There is an association between death and ageing, but also the view that, ‘old people know how to die’ (Lloyd 2004, p. 237). While the participants in this study may have acknowledged that they would die at some stage, they were concerned about the process of dying and how that would be managed. But their concerns about dying were overshadowed by those of increasing dependence; ‘dependency remains a greater spectre than death’ (Charmaz 1991, p. 80). While dependency is a normal part of the human experience Lloyd (2004) argues it has been overshadowed by the concept of active ageing. This focus on independence and self-management can limit health professionals’ abilities to support dependence. Lloyd (2004) questions how we can preserve older people’s dignity, privacy and comfort at this stage. Within the present study the complexity of their transition experiences can be identified and approaches to supporting them in the management of these can provide some guidance alongside their expectations about receiving good care at the end of life. Being neglected, feeling a burden and inadequate symptom control were the major concerns of the older people. This was further compounded by their fear of becoming bedridden. The fears that the older person may have can be a sign of any phase of transition occurring. Fear of being neglected was a concern of participants in this study. Neglect can come in a variety of forms, physical, social, emotional and spiritual. Grant et al. (2004) found that while General Practitioners acknowledged the importance of spiritual issues, most did not feel they had the skills or time to respond to meet this need. Emotional neglect can arise by feeling abandoned by health-care professionals; especially by those they have developed relationships with over the years. Physical neglect can arise in numerous ways, by just being lifted and moved in an inappropriate way, as a number of participants in this study recounted illustrated this. Social neglect can arise when the social dimension is not part of the health professional’s assessment. In their longitudinal study, Murray et al. (2007) found that the physical decline that occurs with advanced heart failure was linked with social and psychological decline. Neglect may be about not even acknowledging the losses or minimising the losses the older person may be experiencing.
Self-perceived burden has been associated with a number of negative outcomes, such as loss of dignity, depression, will to live, and request for physician-assisted suicide (Chochinov et al. 2005). Feeling a burden has also been associated with not being able to accept dependency. Ganzini et al. (2003) found that patients who they viewed as independent or valuing independence dreaded the thought of becoming dependent. The notion of dependence not only about physical dependence, such as losing the ability to walk, but other factors, such as having to move to a nursing home. These patients were described as inflexible and determined to remain in control requesting physician-assisted suicide.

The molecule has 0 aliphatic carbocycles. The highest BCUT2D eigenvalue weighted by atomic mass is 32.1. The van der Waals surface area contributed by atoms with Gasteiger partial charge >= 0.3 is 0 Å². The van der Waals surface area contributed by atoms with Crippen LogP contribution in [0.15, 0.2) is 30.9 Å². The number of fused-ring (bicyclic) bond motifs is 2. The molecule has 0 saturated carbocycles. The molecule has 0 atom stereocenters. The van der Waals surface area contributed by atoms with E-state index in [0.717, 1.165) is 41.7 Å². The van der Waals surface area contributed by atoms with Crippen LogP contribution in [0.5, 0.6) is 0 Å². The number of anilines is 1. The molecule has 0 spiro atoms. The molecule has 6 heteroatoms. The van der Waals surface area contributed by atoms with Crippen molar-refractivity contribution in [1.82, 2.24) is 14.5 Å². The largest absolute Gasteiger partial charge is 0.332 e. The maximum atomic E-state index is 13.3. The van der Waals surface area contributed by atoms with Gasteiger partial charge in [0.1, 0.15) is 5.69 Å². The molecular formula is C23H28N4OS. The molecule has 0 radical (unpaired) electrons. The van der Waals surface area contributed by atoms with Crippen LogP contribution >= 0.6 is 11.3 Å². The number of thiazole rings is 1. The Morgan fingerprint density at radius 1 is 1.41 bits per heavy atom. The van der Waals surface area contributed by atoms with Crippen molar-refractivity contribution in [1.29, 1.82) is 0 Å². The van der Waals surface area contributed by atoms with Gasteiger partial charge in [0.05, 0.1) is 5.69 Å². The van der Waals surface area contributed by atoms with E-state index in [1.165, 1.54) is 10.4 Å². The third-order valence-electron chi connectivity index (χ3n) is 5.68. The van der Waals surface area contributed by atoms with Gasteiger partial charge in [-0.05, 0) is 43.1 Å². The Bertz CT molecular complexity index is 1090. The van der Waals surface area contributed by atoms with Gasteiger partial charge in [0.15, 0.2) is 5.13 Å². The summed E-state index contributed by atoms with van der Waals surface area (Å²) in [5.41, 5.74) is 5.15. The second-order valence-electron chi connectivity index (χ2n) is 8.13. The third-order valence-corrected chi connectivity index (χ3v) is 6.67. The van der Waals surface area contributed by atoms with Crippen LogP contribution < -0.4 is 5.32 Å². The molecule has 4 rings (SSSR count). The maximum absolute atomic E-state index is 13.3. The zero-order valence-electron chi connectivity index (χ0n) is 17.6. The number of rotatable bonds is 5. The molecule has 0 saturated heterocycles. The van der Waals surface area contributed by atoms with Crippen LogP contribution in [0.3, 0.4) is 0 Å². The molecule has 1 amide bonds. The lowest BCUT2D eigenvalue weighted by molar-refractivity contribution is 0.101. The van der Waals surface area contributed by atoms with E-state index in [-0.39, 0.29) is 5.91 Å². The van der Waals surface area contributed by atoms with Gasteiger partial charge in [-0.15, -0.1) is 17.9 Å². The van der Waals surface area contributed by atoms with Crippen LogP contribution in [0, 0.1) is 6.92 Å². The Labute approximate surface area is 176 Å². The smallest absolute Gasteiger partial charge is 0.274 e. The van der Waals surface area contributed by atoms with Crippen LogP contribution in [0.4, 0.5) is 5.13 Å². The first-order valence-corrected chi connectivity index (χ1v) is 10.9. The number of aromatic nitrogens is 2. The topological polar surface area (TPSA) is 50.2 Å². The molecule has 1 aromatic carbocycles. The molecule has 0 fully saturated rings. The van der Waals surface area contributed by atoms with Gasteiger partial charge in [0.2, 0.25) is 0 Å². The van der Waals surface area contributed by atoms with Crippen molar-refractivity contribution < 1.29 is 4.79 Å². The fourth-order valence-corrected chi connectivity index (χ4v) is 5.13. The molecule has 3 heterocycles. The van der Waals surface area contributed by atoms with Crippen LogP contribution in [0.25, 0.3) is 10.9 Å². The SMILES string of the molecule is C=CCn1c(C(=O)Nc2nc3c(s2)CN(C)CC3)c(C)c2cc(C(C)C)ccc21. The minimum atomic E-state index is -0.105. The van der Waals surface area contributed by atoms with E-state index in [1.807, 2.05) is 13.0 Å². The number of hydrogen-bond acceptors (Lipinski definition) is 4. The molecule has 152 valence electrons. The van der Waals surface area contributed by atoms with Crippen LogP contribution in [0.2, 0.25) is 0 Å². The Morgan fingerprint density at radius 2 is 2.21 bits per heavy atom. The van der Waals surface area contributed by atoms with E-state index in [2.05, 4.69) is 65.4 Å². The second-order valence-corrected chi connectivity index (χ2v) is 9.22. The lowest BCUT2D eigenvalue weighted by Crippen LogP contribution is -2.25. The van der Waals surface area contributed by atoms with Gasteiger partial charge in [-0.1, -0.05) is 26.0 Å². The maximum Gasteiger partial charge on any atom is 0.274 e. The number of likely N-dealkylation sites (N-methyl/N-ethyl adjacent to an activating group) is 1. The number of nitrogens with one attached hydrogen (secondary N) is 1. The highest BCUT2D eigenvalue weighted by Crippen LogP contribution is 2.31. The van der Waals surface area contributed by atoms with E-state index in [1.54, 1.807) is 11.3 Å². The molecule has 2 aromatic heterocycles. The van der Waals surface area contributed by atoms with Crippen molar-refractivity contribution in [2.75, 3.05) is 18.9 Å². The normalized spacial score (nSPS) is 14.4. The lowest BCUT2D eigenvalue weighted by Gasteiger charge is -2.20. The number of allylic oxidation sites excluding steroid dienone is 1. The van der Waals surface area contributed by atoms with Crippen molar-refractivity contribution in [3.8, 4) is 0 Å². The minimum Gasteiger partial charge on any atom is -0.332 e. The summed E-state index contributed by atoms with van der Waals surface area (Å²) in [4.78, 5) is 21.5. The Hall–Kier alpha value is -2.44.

Fatigue and dyspnoea are two common symptoms in heart failure and either of these will result in increasing degrees of dependence, as the disease advances more time will be spent on bed rest.
Health professionals can support the patient as they become more dependent, yet still have a focus on independence. But this should not be at the expense of enabling the person to manage increasing functional decline, dependence and the feelings associated with this. Understanding that patients may have feelings of being a burden and how this may limit their requests and expectations of health-care professionals is paramount.
There are implications for health professionals when patients make requests to them to end their lives. Rather than ignoring these requests or minimising them we need to explore what is really underlying the request. The sense of being a burden can arise from how the older person sees himself or herself as having no more value and feelings, such as worthlessness associated with loss of status, respect and dignity.
This study and the growing body of research (Horne & Payne 2004, Barnes et al. 2006a,b, Murray et al. 2007, Selman et al. 2007) exploring the impact of heart disease on older people, illustrates that discussions can take place and that older people can express their fears and concerns and their needs can be explored. Guidelines such as the ‘Clinical practice guidelines for communicating prognosis and end-of-life issues with adults in the advanced stages of a life-limiting illness, and their caregivers’ (Clayton et al. 2007) have useful suggestions for types of questions. Based on the experiences of the interviews in this study, simple but critical questions that can be asked include, what is really important to you at the moment? What are your goals? What are your hopes and fears?
Some of the participants in this study had already had conversations about their condition deteriorating and making decisions about their place of care. For these people, advanced care planning could be an approach to support their preferences, but would require further research and investment within primary care. Considering their needs and other research discussed, a one discipline lead approach is limiting, as there is a need for integrated approaches across primary and secondary care. If people prefer to remain at home as in ageing in place programmes (Ministry of Health 2002), the transition experiences of their partners and carer’s, particularly as these people are more likely to be older themselves would need exploring.
This is a study undertaken in one large urban area of New Zealand and as such is limited by its absence of the voices and experiences of those people living in rural communities. Although the number of participants was 25, this decreased over the study and only 17 participants completed all interviews. Based upon other research (Gott et al. 2007b) it was expected that there would be some loss of participants. However, 79 interviews were conducted reaffirming the reliability and consistency of the themes. It is acknowledged that as an emerging framework, more research is required to determine the usefulness of the approach to transition discussed in this paper.